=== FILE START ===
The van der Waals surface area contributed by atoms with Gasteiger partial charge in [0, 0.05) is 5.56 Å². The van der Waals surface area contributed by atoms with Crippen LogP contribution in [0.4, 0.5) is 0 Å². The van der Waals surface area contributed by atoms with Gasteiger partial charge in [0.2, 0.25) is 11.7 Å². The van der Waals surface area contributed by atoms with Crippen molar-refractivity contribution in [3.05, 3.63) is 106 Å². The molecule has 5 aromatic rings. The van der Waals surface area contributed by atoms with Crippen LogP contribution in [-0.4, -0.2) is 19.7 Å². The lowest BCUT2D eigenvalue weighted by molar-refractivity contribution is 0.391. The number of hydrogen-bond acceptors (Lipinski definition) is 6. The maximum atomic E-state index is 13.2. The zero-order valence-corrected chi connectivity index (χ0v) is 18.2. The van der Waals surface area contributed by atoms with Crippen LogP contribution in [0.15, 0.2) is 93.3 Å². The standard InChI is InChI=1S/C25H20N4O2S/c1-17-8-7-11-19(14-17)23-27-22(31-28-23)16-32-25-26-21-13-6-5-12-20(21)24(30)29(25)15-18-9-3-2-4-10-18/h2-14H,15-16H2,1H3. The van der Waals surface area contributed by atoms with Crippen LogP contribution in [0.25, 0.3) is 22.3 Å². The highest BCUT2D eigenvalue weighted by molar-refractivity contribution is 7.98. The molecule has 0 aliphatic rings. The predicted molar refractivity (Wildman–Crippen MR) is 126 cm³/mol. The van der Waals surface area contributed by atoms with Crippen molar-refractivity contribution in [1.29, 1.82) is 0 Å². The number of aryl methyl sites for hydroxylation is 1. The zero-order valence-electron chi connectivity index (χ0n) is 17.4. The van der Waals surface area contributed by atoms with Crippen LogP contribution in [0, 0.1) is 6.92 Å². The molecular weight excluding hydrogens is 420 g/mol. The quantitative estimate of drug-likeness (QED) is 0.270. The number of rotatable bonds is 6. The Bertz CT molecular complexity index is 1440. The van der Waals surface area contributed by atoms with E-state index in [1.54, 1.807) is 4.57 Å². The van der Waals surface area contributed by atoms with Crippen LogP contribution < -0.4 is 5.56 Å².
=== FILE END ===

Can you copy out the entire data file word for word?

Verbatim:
The van der Waals surface area contributed by atoms with Gasteiger partial charge in [0, 0.05) is 5.56 Å². The van der Waals surface area contributed by atoms with Crippen LogP contribution in [0.4, 0.5) is 0 Å². The van der Waals surface area contributed by atoms with Gasteiger partial charge in [0.2, 0.25) is 11.7 Å². The van der Waals surface area contributed by atoms with Crippen molar-refractivity contribution in [3.05, 3.63) is 106 Å². The molecule has 5 aromatic rings. The van der Waals surface area contributed by atoms with Crippen LogP contribution in [-0.4, -0.2) is 19.7 Å². The lowest BCUT2D eigenvalue weighted by molar-refractivity contribution is 0.391. The number of hydrogen-bond acceptors (Lipinski definition) is 6. The maximum atomic E-state index is 13.2. The zero-order valence-corrected chi connectivity index (χ0v) is 18.2. The van der Waals surface area contributed by atoms with Crippen LogP contribution in [0.15, 0.2) is 93.3 Å². The standard InChI is InChI=1S/C25H20N4O2S/c1-17-8-7-11-19(14-17)23-27-22(31-28-23)16-32-25-26-21-13-6-5-12-20(21)24(30)29(25)15-18-9-3-2-4-10-18/h2-14H,15-16H2,1H3. The van der Waals surface area contributed by atoms with Crippen LogP contribution in [0.25, 0.3) is 22.3 Å². The highest BCUT2D eigenvalue weighted by molar-refractivity contribution is 7.98. The molecule has 0 aliphatic rings. The predicted molar refractivity (Wildman–Crippen MR) is 126 cm³/mol. The van der Waals surface area contributed by atoms with Crippen molar-refractivity contribution in [1.29, 1.82) is 0 Å². The number of aryl methyl sites for hydroxylation is 1. The zero-order valence-electron chi connectivity index (χ0n) is 17.4. The van der Waals surface area contributed by atoms with Crippen LogP contribution in [0, 0.1) is 6.92 Å². The molecular weight excluding hydrogens is 420 g/mol. The quantitative estimate of drug-likeness (QED) is 0.270. The number of rotatable bonds is 6. The Bertz CT molecular complexity index is 1440. The van der Waals surface area contributed by atoms with E-state index in [1.54, 1.807) is 4.57 Å². The van der Waals surface area contributed by atoms with Crippen LogP contribution < -0.4 is 5.56 Å².